“The tentative three-year agreements, which are subject to ratification votes by members of each of the union locals, include:
Lori Brower, general manager of Kindred Spirits & Wine, 1790 Post Road East in the Stop & Shop plaza, said today the supermarket workers’ strike has reduced business 20 to 40%. “There’s no foot traffic without Stop & Shop,” she said. “People think they’re crossing the picket line by just parking here.” But she said there is a positive note: “We’re seeing some first-time customers come in and make purchases and tell us ‘we’re trying to support you.’” (CLICK TO ENLARGE) Dave Matlow for WestportNow.com
By Keith M. Phaneuf and Mark Pazniokaswww.ctmirror.org
Democratic legislators are proposing a tax increase on the investment income of Connecticut’s wealthiest households to help close the state budget deficit, putting them on a collision course with a Democratic governor opposed to raising any tax rate.
This proposal is expected to enjoy strong support from leaders in the House and Senate’s Democratic majorities, but Gov. Ned Lamont has said he opposes any effort to raise the income tax, arguing it would weaken Connecticut’s economy and drive wealthy taxpayers from the state.
“I’ve been pretty strict on not raising tax rates,” Lamont reiterated Thursday. “Everybody comes in and goes, ‘C’mon on gov, it’s just a half a point. It’s just another point. It’s not that big a deal.’ But it’s the fourth time in 12 years or something like that.”
The proposed levy would apply 2 percentage points only to income from capital gains and only to households already paying the top state income tax of 6.99 percent. This applies to single filers earning more than $500,000 annually and couples topping $1 million.
Westport-based Connoisseur Media announced today that it has executed an asset exchange agreement with Cumulus Media Inc. whereby Connoisseur Media will acquire two stations in Southern Connecticut—in Westport and Bridgeport— in exchange for four stations in and around Allentown, Pennsylvania.
The stations being acquired by Connoisseur Media are licensed to Westport (WEBE-FM) and Bridgeport (WICC-AM), and the stations being traded to Cumulus Media are located in and around Allentown, Pennsylvania (WODE-FM, WWYY-FM, WEEX-AM, WTKZ-AM and translator W234AX).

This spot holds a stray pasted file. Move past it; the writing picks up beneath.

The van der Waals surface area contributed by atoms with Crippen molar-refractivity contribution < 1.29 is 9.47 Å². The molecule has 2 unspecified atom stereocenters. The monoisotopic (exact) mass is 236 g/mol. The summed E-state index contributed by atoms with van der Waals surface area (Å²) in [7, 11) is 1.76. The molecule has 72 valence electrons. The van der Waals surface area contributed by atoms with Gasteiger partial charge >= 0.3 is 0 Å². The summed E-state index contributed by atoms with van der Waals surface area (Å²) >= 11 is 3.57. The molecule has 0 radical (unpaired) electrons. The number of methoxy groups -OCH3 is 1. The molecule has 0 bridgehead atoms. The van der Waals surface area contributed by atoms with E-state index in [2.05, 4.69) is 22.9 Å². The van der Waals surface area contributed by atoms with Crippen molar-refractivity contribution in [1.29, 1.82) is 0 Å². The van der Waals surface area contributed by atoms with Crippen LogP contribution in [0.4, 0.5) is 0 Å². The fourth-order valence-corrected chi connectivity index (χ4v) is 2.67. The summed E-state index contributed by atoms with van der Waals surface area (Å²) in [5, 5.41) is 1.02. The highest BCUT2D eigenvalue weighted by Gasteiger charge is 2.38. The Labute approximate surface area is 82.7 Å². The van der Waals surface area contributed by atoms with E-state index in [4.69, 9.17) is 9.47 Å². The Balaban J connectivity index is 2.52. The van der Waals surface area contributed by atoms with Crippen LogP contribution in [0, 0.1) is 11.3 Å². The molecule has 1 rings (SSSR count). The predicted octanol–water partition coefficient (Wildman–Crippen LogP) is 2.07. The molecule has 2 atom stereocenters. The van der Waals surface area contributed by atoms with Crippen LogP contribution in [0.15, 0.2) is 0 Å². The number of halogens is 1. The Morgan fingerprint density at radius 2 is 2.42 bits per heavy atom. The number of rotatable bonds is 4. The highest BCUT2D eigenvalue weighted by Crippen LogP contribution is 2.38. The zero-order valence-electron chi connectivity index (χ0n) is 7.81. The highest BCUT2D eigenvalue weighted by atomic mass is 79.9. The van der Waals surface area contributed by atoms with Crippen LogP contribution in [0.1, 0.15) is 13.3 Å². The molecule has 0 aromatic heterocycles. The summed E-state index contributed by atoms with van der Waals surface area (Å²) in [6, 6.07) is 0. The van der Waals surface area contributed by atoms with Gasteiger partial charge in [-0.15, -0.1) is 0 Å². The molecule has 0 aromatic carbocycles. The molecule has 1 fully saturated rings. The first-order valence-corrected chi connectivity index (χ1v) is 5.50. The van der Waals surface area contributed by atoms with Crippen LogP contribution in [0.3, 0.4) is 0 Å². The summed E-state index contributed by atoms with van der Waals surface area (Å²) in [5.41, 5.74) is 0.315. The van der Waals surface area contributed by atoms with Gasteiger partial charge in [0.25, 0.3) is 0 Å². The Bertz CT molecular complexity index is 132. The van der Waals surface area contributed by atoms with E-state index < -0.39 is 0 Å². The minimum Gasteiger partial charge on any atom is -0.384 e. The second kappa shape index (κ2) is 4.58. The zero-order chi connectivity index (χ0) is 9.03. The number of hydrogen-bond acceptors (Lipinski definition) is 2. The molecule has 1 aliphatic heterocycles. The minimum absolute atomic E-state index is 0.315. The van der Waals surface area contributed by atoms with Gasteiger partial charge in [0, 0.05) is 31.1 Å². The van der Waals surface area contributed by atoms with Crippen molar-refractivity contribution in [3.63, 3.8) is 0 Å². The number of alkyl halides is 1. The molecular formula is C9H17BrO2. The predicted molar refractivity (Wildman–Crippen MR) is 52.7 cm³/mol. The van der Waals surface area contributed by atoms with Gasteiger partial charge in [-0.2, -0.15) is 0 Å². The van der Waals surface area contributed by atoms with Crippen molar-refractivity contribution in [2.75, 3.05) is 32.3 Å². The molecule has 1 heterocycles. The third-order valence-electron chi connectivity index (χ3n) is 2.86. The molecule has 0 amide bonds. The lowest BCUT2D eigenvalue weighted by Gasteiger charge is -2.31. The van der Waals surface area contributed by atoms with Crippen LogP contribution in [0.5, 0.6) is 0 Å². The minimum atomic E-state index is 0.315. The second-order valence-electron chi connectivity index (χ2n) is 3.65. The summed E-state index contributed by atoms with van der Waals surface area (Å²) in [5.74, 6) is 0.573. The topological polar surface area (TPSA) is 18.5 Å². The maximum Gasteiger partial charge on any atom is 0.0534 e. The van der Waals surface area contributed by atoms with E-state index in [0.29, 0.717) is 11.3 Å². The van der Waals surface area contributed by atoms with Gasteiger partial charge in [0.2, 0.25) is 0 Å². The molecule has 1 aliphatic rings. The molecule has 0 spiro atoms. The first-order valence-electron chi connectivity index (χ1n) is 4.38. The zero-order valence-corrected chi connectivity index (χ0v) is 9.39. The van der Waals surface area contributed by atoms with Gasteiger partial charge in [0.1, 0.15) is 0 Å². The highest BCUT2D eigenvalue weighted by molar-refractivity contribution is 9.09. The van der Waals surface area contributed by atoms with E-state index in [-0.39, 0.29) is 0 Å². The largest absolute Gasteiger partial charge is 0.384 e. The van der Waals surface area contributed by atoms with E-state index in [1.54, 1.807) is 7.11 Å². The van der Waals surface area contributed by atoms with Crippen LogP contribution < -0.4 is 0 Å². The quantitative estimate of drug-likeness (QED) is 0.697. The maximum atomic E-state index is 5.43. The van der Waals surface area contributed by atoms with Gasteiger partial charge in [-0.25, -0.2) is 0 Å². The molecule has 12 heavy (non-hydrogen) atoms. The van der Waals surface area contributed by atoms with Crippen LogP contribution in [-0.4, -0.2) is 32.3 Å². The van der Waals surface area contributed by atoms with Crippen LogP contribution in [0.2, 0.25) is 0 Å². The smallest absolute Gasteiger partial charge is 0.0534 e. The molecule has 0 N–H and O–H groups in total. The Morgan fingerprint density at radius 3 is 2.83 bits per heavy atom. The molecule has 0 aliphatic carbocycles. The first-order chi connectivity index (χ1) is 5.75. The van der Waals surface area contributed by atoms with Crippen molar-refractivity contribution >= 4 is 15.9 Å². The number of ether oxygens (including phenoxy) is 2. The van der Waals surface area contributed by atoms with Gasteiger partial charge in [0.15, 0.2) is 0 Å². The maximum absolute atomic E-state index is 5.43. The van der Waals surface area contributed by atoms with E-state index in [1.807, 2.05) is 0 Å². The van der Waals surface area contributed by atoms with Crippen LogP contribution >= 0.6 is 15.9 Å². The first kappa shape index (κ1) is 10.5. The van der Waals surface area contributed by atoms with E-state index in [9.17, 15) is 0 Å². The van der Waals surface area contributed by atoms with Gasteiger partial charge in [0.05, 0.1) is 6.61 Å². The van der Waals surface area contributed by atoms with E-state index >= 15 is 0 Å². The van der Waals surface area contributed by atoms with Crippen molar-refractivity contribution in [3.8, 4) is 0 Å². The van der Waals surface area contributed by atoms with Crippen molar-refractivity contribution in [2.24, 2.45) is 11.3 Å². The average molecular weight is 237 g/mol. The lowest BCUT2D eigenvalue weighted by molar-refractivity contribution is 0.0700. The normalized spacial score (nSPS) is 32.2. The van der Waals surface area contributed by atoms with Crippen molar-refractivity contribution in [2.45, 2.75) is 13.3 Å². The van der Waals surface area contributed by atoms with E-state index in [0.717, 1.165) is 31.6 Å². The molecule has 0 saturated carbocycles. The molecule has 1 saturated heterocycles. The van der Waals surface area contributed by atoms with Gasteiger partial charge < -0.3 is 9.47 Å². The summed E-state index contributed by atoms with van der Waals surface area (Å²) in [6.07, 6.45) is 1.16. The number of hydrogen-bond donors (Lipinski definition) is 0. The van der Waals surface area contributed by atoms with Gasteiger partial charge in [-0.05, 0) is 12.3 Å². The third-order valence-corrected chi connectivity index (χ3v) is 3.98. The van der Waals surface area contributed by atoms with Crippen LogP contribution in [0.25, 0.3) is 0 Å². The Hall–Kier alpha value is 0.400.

The exchange is expected to close in the third quarter of 2019, pending FCC approval, an announcement said.
“As a Connecticut-based company, this transaction represents an exceptional opportunity to continue to invest in the southern part of the state and will offer more ways for us to serve our listeners, clients and community,” said Connoisseur Media CEO Jeffrey Warshaw.
Stop & Shop workers in Westport (above) and elsewhere in southern New England walked off the job today after more than 31,000 employees last month authorized their labor leaders to call for a work stoppage amid increasingly strained contract negotiations. It is the first time in more than 30 years Stop & Shop workers have gone on strike. Those who did enter to shop in Westport were told to use self-serve checkout registers. The workers in Connecticut, Massachusetts and Rhode Island, who are represented by five locals of the United Food and Commercial Workers union, have been working without a contract since late February. (CLICK TO ENLARGE) WestportNow.com photo
By Keith M. Phaneuf and Jenna Carlessowww.ctmirror.org
Connecticut cities and towns could face as much as $24 million in increased costs by 2022 if lawmakers raise the minimum wage to $15 an hour, estimates from state analysts show.
The nonpartisan Office of Fiscal Analysis also warned that the wage hike could add nearly $7 million in expenses to child care providers who participate in the state’s Care4Kids program.
Meanwhile, municipal advocates cautioned that unless legislators are prepared to bolster state aid and carve out some new exceptions to the minimum wage standard, the increase would exacerbate problems for already lean local budgets.
“Municipalities only have a couple of options,” said Betsy Gara, executive director of the Connecticut Council of Small Towns. “They can increase taxes or cut services. There is no Door No. 3.”